I have a project for blind children 3-10 years old. This project is about listening. Because I have to provide information on various listening environment or other. For example As the blind child is about to cross the street. And there came a car with a horn. how Sound must be loud ??? Children should stop walking. For safety

So I want to use the principle of binuaral microphones. Because the sound must be very real. In order to provide unbiased information. If I use the 3dio mic to record the location. How realistic are they?

Is there any mic or recording principle? Can be used or modified to meet the teaching of these children. Thank you

Ps. Sorry For My English Skill

  • That’s interesting. I am curious if binaural recordings would work on blind people because their hearing is much more acute than a seeing person. But in my experience recording and listening to binaural audio is that it is only convincing when the source is within a few feet (if not inches) of the microphones. I’ve never used a 3dio but have heard a bit and they seem to have the same effect. As the source is further away it becomes a basic stereo effect instead of directional, especially in the lows. But that’s my personal experience which could be wrong. Commented Sep 16, 2018 at 8:57

2 Answers 2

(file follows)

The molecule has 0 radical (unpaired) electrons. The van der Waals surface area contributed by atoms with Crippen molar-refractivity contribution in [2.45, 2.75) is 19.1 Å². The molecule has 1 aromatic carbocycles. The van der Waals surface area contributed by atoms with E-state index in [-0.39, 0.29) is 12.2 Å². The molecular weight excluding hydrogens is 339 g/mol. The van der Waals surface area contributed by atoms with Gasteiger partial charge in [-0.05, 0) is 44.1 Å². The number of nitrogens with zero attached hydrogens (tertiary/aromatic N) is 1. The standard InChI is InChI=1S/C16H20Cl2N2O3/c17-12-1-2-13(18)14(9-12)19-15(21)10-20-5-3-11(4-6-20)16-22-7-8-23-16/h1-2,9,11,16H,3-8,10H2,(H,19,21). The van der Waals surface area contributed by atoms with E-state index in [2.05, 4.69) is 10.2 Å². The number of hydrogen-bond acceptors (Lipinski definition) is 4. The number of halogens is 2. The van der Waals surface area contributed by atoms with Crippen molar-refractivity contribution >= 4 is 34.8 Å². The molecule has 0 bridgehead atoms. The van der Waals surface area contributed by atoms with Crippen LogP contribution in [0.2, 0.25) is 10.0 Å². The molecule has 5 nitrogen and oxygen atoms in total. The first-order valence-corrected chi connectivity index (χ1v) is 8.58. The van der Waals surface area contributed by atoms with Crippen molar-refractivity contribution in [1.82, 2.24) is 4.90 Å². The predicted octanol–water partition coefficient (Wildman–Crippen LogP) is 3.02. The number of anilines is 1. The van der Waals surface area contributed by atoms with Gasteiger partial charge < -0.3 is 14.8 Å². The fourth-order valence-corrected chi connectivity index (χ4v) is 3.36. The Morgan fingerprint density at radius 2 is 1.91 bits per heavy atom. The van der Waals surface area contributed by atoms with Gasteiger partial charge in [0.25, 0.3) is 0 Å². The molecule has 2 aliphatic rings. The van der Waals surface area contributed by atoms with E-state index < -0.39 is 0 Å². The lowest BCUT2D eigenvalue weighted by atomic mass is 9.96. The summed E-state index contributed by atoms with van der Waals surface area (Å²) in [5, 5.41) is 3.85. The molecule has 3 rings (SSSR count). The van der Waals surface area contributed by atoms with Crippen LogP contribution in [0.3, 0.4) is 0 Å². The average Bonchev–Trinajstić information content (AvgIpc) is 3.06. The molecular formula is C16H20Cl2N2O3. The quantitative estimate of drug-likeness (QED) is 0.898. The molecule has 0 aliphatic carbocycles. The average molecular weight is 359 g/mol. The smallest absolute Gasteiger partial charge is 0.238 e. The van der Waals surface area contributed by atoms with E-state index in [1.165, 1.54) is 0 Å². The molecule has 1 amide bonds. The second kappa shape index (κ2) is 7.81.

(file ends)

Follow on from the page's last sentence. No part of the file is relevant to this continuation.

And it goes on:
Binaural would be a good choice for this project, however a better choice might be to use 1st or 2nd order ambisonics. This is very common in the VR world. Ambisonics allows a full 360 degree sound field to be recorded and rendered. When it is played back, the playback device will compensate for the position of the head, so even though the person is blind, they will still experience value in the VR experience as they will experience the full 360 degree sound field.

People use head-movement to consolidate source location and this is even more pronounced where people are blind. A head-tracking VR playback device would be very suitable in this situation.

You should consider looking at the Soundfield series of microphones and using VR post-production and mastering for replay as a B-Format Ambisonic signal.


Assuming the children listening with a headphone I strongly recommend using, as already mentioned, binaural recording with a dummy head. But you could also try to experiment with different stereo microphone setups like AB (spaced omnis) or XY setup.

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